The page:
Shannon Thompson explores the relationship between in-depth discussions and spoiler-free reviews over at her site. My take appears in her comments section, but I’ll re-post it here:
A good review has spoilers. At a base level, a reviewer could supply a “I liked it” or I didn’t like it” and if you generally agree with that reviewer’s likes and dislikes, that would be all you need. But let’s face it, we want a wordy, explanatory review rather than a thumbs up or thumbs down because we *love* to read, and that reading includes reviews, especially lengthy ones that the reviewer puts a lot of thought and effort into. A review that doesn’t include at least a few spoilers is a waste of time, because expressing vague generalities buys you no credibility as a reviewer.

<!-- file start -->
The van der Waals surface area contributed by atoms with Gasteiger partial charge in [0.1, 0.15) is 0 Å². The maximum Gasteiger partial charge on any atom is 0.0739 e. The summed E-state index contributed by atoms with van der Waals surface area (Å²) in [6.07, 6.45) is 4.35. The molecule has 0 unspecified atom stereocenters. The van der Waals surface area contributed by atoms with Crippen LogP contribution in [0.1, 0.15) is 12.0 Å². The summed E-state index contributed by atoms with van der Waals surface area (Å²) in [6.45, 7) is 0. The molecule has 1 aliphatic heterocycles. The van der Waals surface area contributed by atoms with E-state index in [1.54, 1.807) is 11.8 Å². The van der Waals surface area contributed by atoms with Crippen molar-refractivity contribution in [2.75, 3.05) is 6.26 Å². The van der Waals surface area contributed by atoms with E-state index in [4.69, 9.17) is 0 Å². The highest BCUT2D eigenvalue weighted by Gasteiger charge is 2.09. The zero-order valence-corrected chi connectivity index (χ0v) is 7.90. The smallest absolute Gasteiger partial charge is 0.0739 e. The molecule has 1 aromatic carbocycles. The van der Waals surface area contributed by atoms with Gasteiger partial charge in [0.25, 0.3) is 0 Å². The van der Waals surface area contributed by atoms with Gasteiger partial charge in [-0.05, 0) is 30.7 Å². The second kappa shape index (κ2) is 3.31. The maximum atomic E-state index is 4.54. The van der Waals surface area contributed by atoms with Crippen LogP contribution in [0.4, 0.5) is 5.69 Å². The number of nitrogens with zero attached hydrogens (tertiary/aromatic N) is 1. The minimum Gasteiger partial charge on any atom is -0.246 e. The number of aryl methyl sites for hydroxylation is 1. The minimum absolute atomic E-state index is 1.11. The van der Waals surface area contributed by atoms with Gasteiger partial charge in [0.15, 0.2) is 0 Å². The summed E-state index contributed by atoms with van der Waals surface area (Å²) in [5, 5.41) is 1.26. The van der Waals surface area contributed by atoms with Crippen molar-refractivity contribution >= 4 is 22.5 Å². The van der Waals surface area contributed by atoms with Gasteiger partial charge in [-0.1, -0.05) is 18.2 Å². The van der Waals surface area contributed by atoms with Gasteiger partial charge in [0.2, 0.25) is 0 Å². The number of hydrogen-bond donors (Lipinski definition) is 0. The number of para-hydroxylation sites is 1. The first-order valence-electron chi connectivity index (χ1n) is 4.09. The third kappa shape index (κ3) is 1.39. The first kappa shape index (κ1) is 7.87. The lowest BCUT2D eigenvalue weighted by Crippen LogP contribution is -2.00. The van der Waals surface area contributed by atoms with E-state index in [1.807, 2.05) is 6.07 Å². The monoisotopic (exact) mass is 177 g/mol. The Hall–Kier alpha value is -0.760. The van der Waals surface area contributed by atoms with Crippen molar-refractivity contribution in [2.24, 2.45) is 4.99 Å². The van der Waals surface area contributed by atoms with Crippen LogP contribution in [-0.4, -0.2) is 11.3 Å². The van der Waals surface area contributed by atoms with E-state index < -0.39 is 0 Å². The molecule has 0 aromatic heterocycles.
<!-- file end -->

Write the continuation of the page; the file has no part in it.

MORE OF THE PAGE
As an example, I recently read reviews for a book on Amazon, trying to determine if I should spend my hard-earned money on it. A couple of spoiler-free reviews almost had me convinced I should buy it, but two reviews that contained spoilers gave me information that I knew would make me regret my purchase. The reviews don’t have to be negative – they just need to provide you with a little more information. And to be honest, with the growing pile of books I have to read, by the time I get around to the book in question and get absorbed in the story, those spoilers have been relegated to the far recesses of my mind and are no threat to ruin a story.
With that said, I do try to give a warning if I feel I’m about to reveal a major plot point that would remove surprise and/or tension from the story.
A great topic to consider from Shannon that helped me to explain why my reviews are not spoiler-free…